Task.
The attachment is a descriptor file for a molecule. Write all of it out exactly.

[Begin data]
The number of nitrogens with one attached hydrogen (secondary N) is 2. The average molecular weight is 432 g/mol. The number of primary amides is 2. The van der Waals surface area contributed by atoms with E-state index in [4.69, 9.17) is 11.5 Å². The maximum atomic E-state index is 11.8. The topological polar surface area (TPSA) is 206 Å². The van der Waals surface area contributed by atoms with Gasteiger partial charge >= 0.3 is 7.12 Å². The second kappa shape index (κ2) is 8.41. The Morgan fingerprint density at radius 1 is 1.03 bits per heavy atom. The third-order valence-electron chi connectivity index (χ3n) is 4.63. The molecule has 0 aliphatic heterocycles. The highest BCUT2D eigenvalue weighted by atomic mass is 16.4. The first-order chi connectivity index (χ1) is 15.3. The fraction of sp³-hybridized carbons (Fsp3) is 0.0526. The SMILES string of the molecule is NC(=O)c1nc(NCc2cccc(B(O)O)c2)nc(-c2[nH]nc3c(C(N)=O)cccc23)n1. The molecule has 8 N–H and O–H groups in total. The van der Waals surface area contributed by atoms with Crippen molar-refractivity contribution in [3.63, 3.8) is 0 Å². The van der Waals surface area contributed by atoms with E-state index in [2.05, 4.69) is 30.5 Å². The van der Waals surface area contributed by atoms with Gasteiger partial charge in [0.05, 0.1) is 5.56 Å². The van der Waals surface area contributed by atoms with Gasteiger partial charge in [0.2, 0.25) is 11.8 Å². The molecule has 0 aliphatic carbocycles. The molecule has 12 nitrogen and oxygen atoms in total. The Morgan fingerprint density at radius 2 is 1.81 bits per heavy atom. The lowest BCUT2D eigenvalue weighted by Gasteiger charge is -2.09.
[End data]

The number of nitrogens with one attached hydrogen (secondary N) is 2. The average molecular weight is 432 g/mol. The number of primary amides is 2. The van der Waals surface area contributed by atoms with E-state index in [4.69, 9.17) is 11.5 Å². The maximum atomic E-state index is 11.8. The topological polar surface area (TPSA) is 206 Å². The van der Waals surface area contributed by atoms with Gasteiger partial charge >= 0.3 is 7.12 Å². The second kappa shape index (κ2) is 8.41. The Morgan fingerprint density at radius 1 is 1.03 bits per heavy atom. The third-order valence-electron chi connectivity index (χ3n) is 4.63. The molecule has 0 aliphatic heterocycles. The highest BCUT2D eigenvalue weighted by atomic mass is 16.4. The first-order chi connectivity index (χ1) is 15.3. The fraction of sp³-hybridized carbons (Fsp3) is 0.0526. The SMILES string of the molecule is NC(=O)c1nc(NCc2cccc(B(O)O)c2)nc(-c2[nH]nc3c(C(N)=O)cccc23)n1. The molecule has 8 N–H and O–H groups in total. The van der Waals surface area contributed by atoms with Crippen molar-refractivity contribution in [3.63, 3.8) is 0 Å². The van der Waals surface area contributed by atoms with E-state index in [2.05, 4.69) is 30.5 Å². The van der Waals surface area contributed by atoms with Gasteiger partial charge in [0.05, 0.1) is 5.56 Å². The van der Waals surface area contributed by atoms with Gasteiger partial charge in [0.2, 0.25) is 11.8 Å². The molecule has 0 aliphatic carbocycles. The molecule has 12 nitrogen and oxygen atoms in total. The Morgan fingerprint density at radius 2 is 1.81 bits per heavy atom. The lowest BCUT2D eigenvalue weighted by Gasteiger charge is -2.09.